Better view of day 7, upper left side.  A new, faster, easier method of production involved inoculating sterilized sawdust blocks. It's popular with commercial growers because they can grow many times the amount of shiitakes in the same time it takes to grow on logs and increase their profits tenfold and more. Asian growers jumped in with both feet. But the mushrooms weren't as meaty, tasty, and as it turned out, not as supportive to optimal health. In Asia , sawdust-grown shiitakes sell for $2-$3 a pound, log-grown shiitakes for $40-80 a pound. Most Americans, and many chefs, don't know the difference until they see, handle, and taste shiitakes grown on logs.

Donko shiitakes, mushrooms that dry out faster on the surface than on the inside, have white slits, or splits, in the dark brown caps. Asians consider donko shiitake to be a powerful aphrodisiac.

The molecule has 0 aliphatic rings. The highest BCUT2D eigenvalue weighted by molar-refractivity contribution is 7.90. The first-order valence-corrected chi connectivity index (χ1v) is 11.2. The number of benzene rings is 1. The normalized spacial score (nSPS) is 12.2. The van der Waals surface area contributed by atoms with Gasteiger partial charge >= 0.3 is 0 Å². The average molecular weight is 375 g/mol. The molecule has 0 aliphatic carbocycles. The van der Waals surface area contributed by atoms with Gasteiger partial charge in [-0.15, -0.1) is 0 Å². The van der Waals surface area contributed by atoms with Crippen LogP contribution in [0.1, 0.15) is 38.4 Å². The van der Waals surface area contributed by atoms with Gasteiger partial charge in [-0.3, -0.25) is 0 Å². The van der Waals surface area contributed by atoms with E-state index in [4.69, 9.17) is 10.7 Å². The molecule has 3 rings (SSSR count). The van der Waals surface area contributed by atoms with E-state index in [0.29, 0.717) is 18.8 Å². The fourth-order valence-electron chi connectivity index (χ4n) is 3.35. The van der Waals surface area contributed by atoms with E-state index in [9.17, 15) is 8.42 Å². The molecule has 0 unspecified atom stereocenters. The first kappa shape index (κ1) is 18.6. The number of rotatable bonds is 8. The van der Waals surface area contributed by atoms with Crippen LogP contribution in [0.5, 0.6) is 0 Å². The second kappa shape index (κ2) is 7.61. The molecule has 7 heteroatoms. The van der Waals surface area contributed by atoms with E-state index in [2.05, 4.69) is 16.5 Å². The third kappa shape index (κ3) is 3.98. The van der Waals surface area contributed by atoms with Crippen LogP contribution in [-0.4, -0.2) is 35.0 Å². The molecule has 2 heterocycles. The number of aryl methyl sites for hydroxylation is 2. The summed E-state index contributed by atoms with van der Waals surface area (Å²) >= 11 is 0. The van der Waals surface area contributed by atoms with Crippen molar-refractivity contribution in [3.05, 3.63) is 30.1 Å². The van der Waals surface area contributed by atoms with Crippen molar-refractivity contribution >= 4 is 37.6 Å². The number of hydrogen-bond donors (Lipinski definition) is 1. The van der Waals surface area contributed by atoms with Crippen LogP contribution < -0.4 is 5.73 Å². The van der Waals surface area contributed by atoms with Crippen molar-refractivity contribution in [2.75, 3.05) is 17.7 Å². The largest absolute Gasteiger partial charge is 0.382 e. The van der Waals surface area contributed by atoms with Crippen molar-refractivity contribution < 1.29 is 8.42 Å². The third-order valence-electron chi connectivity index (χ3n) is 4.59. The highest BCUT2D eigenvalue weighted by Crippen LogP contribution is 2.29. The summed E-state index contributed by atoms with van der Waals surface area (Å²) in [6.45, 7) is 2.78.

Early Folklore

For centuries the Chinese picked shiitakes wild and dried them. We still have about 7 lbs. of these kind of Shitake mushrooms.  The Japanese learned to cultivate them. They placed fresh mushrooms on a dead log and let it self-inoculate.  I bought 20 lbs about 20 years ago from Japan Food Company in New York , thinking I could use that much!  Never realizing how many dried Shitake it takes to make a POUND!   We heard the story that in olden days in Japan , there were shiitake wars to plunder and steal inoculated logs. We heard that it used to be the custom, when a boy child was born, to inoculate a 20-foot long log, about 4 feet in diameter. It took around 20 years for that log to colonize. So when the boy turned 21, and ready to seek his fortune in the world, his fortune awaited him in his back yard. This may be folklore, as we've found no historical proof.


Our Shitake log came from Norm Thompson’s catalog.  They have a website at    Then use the keyword search and input shitake.   Geri Rodin